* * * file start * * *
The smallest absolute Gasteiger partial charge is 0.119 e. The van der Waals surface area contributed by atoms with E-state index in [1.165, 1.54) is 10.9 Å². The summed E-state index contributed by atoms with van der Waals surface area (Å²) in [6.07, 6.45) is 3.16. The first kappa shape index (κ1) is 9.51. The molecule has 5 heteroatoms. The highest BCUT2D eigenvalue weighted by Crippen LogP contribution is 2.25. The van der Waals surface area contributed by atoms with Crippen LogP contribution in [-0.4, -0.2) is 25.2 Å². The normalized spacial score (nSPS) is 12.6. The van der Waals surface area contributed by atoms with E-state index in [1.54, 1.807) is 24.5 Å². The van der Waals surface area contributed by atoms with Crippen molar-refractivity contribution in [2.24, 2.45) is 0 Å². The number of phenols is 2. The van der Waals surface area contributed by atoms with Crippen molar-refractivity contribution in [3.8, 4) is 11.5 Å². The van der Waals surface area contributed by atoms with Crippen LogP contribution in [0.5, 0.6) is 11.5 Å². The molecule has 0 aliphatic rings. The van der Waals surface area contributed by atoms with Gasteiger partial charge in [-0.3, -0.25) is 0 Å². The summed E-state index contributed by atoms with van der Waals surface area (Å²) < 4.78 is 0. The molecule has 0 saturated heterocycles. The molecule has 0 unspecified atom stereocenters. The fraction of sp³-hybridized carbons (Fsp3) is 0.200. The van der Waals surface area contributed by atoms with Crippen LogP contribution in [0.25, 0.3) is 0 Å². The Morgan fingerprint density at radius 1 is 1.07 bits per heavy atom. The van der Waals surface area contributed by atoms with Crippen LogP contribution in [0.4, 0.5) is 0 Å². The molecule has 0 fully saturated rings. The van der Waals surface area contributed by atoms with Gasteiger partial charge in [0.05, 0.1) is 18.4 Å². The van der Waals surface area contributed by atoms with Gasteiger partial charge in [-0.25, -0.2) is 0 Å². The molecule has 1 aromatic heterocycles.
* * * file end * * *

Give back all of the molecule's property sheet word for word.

The smallest absolute Gasteiger partial charge is 0.119 e. The van der Waals surface area contributed by atoms with E-state index in [1.165, 1.54) is 10.9 Å². The summed E-state index contributed by atoms with van der Waals surface area (Å²) in [6.07, 6.45) is 3.16. The first kappa shape index (κ1) is 9.51. The molecule has 5 heteroatoms. The highest BCUT2D eigenvalue weighted by Crippen LogP contribution is 2.25. The van der Waals surface area contributed by atoms with Crippen LogP contribution in [-0.4, -0.2) is 25.2 Å². The normalized spacial score (nSPS) is 12.6. The van der Waals surface area contributed by atoms with E-state index in [1.54, 1.807) is 24.5 Å². The van der Waals surface area contributed by atoms with Crippen molar-refractivity contribution in [2.24, 2.45) is 0 Å². The number of phenols is 2. The van der Waals surface area contributed by atoms with Crippen molar-refractivity contribution in [3.8, 4) is 11.5 Å². The van der Waals surface area contributed by atoms with Crippen LogP contribution in [0.5, 0.6) is 11.5 Å². The molecule has 0 aliphatic rings. The van der Waals surface area contributed by atoms with Gasteiger partial charge in [-0.3, -0.25) is 0 Å². The summed E-state index contributed by atoms with van der Waals surface area (Å²) < 4.78 is 0. The molecule has 0 saturated heterocycles. The molecule has 0 unspecified atom stereocenters. The fraction of sp³-hybridized carbons (Fsp3) is 0.200. The van der Waals surface area contributed by atoms with Crippen LogP contribution in [0.25, 0.3) is 0 Å². The Morgan fingerprint density at radius 1 is 1.07 bits per heavy atom. The van der Waals surface area contributed by atoms with Crippen LogP contribution in [0.4, 0.5) is 0 Å². The molecule has 0 fully saturated rings. The van der Waals surface area contributed by atoms with Gasteiger partial charge in [0.05, 0.1) is 18.4 Å². The van der Waals surface area contributed by atoms with Gasteiger partial charge in [-0.25, -0.2) is 0 Å². The molecule has 1 aromatic heterocycles.